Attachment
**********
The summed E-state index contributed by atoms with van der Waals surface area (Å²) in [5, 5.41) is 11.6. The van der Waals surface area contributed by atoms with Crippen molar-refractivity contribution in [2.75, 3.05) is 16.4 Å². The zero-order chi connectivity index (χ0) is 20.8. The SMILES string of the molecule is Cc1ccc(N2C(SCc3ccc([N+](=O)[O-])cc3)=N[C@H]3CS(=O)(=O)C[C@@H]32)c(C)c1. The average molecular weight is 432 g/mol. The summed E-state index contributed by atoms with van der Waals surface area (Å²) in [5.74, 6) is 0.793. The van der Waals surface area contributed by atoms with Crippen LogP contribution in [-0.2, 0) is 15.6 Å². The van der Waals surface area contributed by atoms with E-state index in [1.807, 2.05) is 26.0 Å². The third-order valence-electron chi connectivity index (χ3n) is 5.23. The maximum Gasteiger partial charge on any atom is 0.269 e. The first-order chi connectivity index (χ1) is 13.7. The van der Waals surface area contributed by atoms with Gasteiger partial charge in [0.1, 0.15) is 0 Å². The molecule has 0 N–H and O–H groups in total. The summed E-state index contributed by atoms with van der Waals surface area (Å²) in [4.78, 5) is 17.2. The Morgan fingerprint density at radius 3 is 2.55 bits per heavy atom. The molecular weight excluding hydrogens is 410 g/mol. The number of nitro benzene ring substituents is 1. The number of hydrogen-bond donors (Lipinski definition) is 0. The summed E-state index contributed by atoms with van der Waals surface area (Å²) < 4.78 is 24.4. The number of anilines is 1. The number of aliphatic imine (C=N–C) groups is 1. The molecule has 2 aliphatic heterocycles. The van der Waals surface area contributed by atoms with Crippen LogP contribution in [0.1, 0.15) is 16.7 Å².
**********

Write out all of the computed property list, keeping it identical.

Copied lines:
The summed E-state index contributed by atoms with van der Waals surface area (Å²) in [5, 5.41) is 11.6. The van der Waals surface area contributed by atoms with Crippen molar-refractivity contribution in [2.75, 3.05) is 16.4 Å². The zero-order chi connectivity index (χ0) is 20.8. The SMILES string of the molecule is Cc1ccc(N2C(SCc3ccc([N+](=O)[O-])cc3)=N[C@H]3CS(=O)(=O)C[C@@H]32)c(C)c1. The average molecular weight is 432 g/mol. The summed E-state index contributed by atoms with van der Waals surface area (Å²) in [5.74, 6) is 0.793. The van der Waals surface area contributed by atoms with Crippen LogP contribution in [-0.2, 0) is 15.6 Å². The van der Waals surface area contributed by atoms with E-state index in [1.807, 2.05) is 26.0 Å². The third-order valence-electron chi connectivity index (χ3n) is 5.23. The maximum Gasteiger partial charge on any atom is 0.269 e. The first-order chi connectivity index (χ1) is 13.7. The van der Waals surface area contributed by atoms with Gasteiger partial charge in [0.1, 0.15) is 0 Å². The molecule has 0 N–H and O–H groups in total. The summed E-state index contributed by atoms with van der Waals surface area (Å²) in [4.78, 5) is 17.2. The Morgan fingerprint density at radius 3 is 2.55 bits per heavy atom. The molecular weight excluding hydrogens is 410 g/mol. The number of nitro benzene ring substituents is 1. The number of hydrogen-bond donors (Lipinski definition) is 0. The summed E-state index contributed by atoms with van der Waals surface area (Å²) < 4.78 is 24.4. The number of anilines is 1. The number of aliphatic imine (C=N–C) groups is 1. The molecule has 2 aliphatic heterocycles. The van der Waals surface area contributed by atoms with Crippen LogP contribution in [0.1, 0.15) is 16.7 Å².